Posted in Brushing, Diabetes, Gum Disease/ Gingivitis, Health and lifestyle, Heart health, Pregnancy, Prevention

5 Scary Reasons To Take Your Teeth Seriously

Not taking care of your teeth isn’t just bad news for your breath—it can also lead to serious health problems

Even if you brush your teeth daily, you may still have dangerous bacteria growing inside your mouth. Not only could that lead to periodontitis (an advanced form of gum disease that comes with symptoms such as bleeding when you brush and gum pain), but studies also find a link between poor oral hygiene and major health issues.

Here are some ways that missing the mark on oral care could harm your heath. Plus, expert tips on how to keep your mouth healthy.

#1 It may hurt your heart
People with gum disease are almost twice as likely to suffer from coronary artery disease compared to those don’t have periodontitis. Researchers aren’t exactly sure of why this might be, but one theory is that harmful bacteria from your mouth enters your blood stream and attaches to fatty plaques in your heart’s blood vessels, leading to inflammation and upping your risk of clots that can trigger heart attacks.


#2 Your memory could suffer
Some research suggests there may be a tie between poor oral health and an increased risk of dementia. One study that followed 118 nuns between the ages of 75 and 98 found that those with the fewest teeth were most likely to suffer dementia. Experts think oral bacteria may spread to the brain through cranial nerves that connect to the jaw or through the bloodstream, and may contribute to the type of plaque that’s been linked to Alzheimer’s.


#3 It can hurt blood sugar
People with diabetes are more likely to have periodontal disease than those without diabetes. While this may be because diabetics are more susceptible to infections, there’s also been research that finds gum disease could make it harder to control your blood sugar, and that treating it helps improve diabetes symptoms.


#4 It may affect breathing
Gum disease may increase your risk of getting respiratory infections, such as chronic obstructive pulmonary disease (COPD) and pneumonia, according to the Journal of Periodontology. The infections might be caused when bacteria from the mouth are inhaled into your lungs, possibly causing your airways to become inflamed.


#5 It could hurt your fertility
Women of childbearing age with gum disease took an average of just over seven months to become pregnant—two months longer than the average of five months that it took women without gum disease to conceive, discovered researchers in Western Australia. Other research finds that pregnant women with gum disease might have higher odds of miscarriage.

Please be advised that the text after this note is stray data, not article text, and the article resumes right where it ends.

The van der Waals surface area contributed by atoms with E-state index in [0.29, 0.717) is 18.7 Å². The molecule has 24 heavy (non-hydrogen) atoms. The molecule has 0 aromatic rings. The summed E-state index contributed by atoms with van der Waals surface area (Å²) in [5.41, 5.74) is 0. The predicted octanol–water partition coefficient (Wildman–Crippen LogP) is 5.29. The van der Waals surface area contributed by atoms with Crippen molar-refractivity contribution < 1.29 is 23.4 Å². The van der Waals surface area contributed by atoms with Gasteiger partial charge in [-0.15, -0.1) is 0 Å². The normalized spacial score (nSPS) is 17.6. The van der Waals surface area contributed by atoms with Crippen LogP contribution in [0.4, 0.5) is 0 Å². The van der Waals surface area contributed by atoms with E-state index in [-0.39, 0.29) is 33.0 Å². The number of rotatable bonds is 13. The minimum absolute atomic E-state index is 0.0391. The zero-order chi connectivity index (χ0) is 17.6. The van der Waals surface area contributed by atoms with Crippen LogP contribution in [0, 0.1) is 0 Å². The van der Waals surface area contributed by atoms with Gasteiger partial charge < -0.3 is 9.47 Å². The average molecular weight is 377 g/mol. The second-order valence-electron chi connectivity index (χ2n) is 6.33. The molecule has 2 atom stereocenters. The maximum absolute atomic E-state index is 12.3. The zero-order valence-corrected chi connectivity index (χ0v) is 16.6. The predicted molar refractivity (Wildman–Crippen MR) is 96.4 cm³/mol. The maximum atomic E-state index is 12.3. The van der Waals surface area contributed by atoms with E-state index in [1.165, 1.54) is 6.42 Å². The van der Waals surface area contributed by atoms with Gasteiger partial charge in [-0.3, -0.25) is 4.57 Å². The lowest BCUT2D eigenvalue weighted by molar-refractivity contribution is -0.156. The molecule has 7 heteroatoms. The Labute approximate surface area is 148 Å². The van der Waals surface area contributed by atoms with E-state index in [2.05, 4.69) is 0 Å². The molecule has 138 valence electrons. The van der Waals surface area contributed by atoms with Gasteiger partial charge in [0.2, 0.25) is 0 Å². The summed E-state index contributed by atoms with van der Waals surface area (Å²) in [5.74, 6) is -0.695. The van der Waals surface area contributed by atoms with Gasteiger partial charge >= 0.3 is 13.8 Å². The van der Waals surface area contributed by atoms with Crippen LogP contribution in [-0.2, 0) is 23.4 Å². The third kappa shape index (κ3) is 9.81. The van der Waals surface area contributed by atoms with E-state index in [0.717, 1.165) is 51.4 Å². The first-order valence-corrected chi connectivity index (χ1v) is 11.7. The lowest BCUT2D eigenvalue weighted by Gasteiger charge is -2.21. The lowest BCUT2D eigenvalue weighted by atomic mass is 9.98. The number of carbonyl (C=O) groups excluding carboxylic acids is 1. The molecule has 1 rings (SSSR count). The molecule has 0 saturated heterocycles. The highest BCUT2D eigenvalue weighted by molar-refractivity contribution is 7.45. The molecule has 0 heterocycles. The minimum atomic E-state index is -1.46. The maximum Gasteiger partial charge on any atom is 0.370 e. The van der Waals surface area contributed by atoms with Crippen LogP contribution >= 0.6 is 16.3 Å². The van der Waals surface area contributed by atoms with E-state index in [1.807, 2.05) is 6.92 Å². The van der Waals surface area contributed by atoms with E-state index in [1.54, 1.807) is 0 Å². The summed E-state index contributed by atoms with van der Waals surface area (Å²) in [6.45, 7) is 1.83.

HOLLY C. CORBETT at Screen Shot 2016-06-14 at 9.36.51 pm

. . . . . .


Expert teeth-cleaning tips
How can you tell if you’re hitting the mark when it comes to good oral care? “Generally, your teeth and gums should not bleed, be painful, or feel rough or sharp to your tongue,” says Dr Rita Trakhtman, dentist.  One of the easiest ways to prevent gum disease is to clean your teeth properly, so try these tricks for a healthier mouth.

  • Brush your teeth first. Floss second. You should floss after you brush your teeth, rather than before. “That way you’ll be able to floss away any food that was stuck between your teeth to prevent bacteria from growing.” If you find dental floss hard to hold onto, Trakhtman suggests trying floss picks, such as Pixters, instead.
  • Brush your tongue. “Make sure you also remember to brush your tongue as well as along the cheek side of the teeth to improve the removal of harmful bacteria in the crevices,” says Trakhtman.
  • Get the right toothbrush. An electric toothbrush is the best. If you are using a manual one, then soft or extra soft bristles are best. A medium or hard-bristled toothbrush is too abrasive and scratches the delicate gums away over time, exposes the root surface underneath and leads to possible sensitivity or root decay.
  • Brush for two minutes. To really clean your teeth, aim to brush them for a full two minutes. To get your children to brush the full two minutes, put on their favourite song, as one song goes for about 2 minutes.
  • Replace your toothbrush. Be sure to replace your manual toothbrush about every three months and the electric toothbrush head at least every 6 months.




An online healthy lifestyle blog from a dental point of view - Advice on how to live a healthy lifeSMILE :)